In this section you can find out more about dangerous dogs.
The Dangerous Dogs Act 1991, as amended in 1997, makes it illegal to own any ‘Specially Controlled Dogs’ without specific exemption from a court. However, the four types identified by the Act - the Pit Bull Terrier, Japanese Tosa, Dogo Argentino and Fila Braziliero – are not recognised as breeds in the UK and there is no description of them in the Act. This makes identification difficult.
The BVA believes that the manner in which a dog behaves is partly a result of its inherited characteristics, but more importantly the rearing and training provided by the owner.
The BVA has therefore long been opposed in principle to any proposal or legislation that singles out particular breeds of dogs rather than targeting individual aggressive dogs. The problems caused by dangerous dogs will never be solved until dog owners appreciate that they are responsible for the actions of their animals. This is known as the ‘deed not breed’ principle.
What the BVA has done
- Welcomed the most recent Government proposals to introduce compulsory microchipping and to extend the offence of allowing a dog to be dangerously out of control to private property. However, we stressed that more efforts need to made to educate the public about responsible ownership and to adopt a truly preventative approach. See:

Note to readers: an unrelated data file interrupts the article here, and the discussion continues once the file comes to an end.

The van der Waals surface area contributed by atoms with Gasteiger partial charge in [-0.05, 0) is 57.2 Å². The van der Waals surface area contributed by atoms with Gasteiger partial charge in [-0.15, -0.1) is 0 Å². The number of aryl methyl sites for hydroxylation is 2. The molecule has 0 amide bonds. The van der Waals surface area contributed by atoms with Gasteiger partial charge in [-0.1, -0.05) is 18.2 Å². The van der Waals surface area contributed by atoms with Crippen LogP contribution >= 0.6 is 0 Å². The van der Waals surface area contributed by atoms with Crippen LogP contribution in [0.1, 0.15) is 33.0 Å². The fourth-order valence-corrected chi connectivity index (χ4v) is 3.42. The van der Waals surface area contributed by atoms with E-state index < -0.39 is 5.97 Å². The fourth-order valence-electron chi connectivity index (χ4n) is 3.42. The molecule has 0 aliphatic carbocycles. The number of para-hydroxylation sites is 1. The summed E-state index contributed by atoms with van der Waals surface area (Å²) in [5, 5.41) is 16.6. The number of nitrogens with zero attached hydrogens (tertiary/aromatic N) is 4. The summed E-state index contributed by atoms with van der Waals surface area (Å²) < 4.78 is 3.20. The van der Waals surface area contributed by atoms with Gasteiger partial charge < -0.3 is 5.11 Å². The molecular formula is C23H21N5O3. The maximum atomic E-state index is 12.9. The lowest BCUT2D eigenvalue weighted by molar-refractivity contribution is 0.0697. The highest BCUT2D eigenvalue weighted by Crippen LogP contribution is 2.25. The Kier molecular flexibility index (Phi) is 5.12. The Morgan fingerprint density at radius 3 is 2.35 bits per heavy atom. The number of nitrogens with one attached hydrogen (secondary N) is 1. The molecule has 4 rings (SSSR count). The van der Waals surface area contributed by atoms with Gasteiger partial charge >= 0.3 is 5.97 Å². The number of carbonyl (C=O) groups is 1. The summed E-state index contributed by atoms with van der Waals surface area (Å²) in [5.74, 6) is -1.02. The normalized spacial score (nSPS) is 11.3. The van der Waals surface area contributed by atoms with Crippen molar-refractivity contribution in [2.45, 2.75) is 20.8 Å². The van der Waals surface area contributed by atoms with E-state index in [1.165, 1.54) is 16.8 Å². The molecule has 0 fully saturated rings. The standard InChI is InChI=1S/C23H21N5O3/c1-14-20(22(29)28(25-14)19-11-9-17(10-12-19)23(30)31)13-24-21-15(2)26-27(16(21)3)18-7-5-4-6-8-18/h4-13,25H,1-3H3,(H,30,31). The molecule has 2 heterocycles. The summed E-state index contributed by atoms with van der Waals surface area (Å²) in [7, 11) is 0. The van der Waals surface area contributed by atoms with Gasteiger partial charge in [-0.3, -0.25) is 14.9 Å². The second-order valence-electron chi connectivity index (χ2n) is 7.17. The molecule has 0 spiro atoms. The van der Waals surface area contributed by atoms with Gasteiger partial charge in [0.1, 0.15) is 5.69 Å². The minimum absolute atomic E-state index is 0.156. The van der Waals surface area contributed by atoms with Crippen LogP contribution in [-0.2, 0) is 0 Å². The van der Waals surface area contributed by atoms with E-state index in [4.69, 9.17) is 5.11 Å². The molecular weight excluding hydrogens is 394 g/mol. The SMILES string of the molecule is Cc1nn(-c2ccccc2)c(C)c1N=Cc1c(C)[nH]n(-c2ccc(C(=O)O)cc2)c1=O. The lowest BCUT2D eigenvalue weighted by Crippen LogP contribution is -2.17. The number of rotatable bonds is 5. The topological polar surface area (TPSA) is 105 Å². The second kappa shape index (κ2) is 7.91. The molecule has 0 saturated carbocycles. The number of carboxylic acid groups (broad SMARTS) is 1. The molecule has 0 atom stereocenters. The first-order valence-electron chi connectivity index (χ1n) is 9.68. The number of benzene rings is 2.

- BVA-BSAVA joint submission to the Environment, Food and Rural Affairs Committee Inquiry into Dog Control and Welfare. BVA and BSAVA will also be submitting oral evidence to the Committee in October.
- BVA-BSAVA-SPVS joint response to the Consultation on Tackling Irresponsible Dog Ownership in England.
- Formed a joint lobbying group of 19 leading animal welfare and veterinary organisations, trade unions, and enforcement bodies in November 2011. The group issued a joint briefing paper ‘Finding solutions to irresponsible dog ownership’ to government and parliamentarians calling on them to urgently review failed dog control legislation. The group also set up an e-petition.
- Responded with BSAVA to the Government's 2010 Consultation on Dangerous Dogs covering England and Wales. Read the joint response.
- Lobbied MSPs, along with the Dangerous Dogs Act Study Group, to support an amendment to the Control of Dogs (Scotland) Bill which removed the reference to a dog's "size and power" when considering whether or not it is out of control. The amendment was successful and the new Act represented a step forward in dangerous dogs legislation, giving primary importance to the principle of 'deed not breed'.
- Issued a policy statement supporting the Federation of Veterinarians in Europe's position on the problems of breed specific legislation.
The BVA supports
Other current issues concerning companion animals